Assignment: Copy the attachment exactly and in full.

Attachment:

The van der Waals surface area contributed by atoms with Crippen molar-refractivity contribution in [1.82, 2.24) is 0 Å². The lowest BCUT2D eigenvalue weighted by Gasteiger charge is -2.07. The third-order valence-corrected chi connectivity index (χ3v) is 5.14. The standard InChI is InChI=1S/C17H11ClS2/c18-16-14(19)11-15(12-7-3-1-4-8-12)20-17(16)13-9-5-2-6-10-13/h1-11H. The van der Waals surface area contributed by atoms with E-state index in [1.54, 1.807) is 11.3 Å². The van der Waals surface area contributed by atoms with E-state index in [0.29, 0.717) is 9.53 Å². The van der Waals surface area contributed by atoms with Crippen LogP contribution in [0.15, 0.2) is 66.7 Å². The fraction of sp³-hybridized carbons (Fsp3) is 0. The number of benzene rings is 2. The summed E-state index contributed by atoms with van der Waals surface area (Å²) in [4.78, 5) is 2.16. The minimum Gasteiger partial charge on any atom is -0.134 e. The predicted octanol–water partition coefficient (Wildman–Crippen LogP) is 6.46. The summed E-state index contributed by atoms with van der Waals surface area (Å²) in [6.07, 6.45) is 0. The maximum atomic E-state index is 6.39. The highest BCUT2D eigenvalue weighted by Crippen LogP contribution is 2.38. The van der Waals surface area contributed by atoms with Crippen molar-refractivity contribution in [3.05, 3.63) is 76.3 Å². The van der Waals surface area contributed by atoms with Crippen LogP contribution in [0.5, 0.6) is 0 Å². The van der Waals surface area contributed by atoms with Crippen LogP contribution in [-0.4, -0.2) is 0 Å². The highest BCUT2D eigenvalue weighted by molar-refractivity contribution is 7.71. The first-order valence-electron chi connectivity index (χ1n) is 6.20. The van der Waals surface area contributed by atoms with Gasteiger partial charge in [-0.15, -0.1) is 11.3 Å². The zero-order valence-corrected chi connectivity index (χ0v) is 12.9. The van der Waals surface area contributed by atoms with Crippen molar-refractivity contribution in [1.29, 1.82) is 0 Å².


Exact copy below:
The van der Waals surface area contributed by atoms with Crippen molar-refractivity contribution in [1.82, 2.24) is 0 Å². The lowest BCUT2D eigenvalue weighted by Gasteiger charge is -2.07. The third-order valence-corrected chi connectivity index (χ3v) is 5.14. The standard InChI is InChI=1S/C17H11ClS2/c18-16-14(19)11-15(12-7-3-1-4-8-12)20-17(16)13-9-5-2-6-10-13/h1-11H. The van der Waals surface area contributed by atoms with E-state index in [1.54, 1.807) is 11.3 Å². The van der Waals surface area contributed by atoms with E-state index in [0.29, 0.717) is 9.53 Å². The van der Waals surface area contributed by atoms with Crippen LogP contribution in [0.15, 0.2) is 66.7 Å². The fraction of sp³-hybridized carbons (Fsp3) is 0. The number of benzene rings is 2. The summed E-state index contributed by atoms with van der Waals surface area (Å²) in [4.78, 5) is 2.16. The minimum Gasteiger partial charge on any atom is -0.134 e. The predicted octanol–water partition coefficient (Wildman–Crippen LogP) is 6.46. The summed E-state index contributed by atoms with van der Waals surface area (Å²) in [6.07, 6.45) is 0. The maximum atomic E-state index is 6.39. The highest BCUT2D eigenvalue weighted by Crippen LogP contribution is 2.38. The van der Waals surface area contributed by atoms with Crippen molar-refractivity contribution in [3.05, 3.63) is 76.3 Å². The van der Waals surface area contributed by atoms with Crippen LogP contribution in [0.5, 0.6) is 0 Å². The van der Waals surface area contributed by atoms with Crippen LogP contribution in [-0.4, -0.2) is 0 Å². The highest BCUT2D eigenvalue weighted by molar-refractivity contribution is 7.71. The first-order valence-electron chi connectivity index (χ1n) is 6.20. The van der Waals surface area contributed by atoms with Gasteiger partial charge in [-0.15, -0.1) is 11.3 Å². The zero-order valence-corrected chi connectivity index (χ0v) is 12.9. The van der Waals surface area contributed by atoms with Crippen molar-refractivity contribution in [1.29, 1.82) is 0 Å².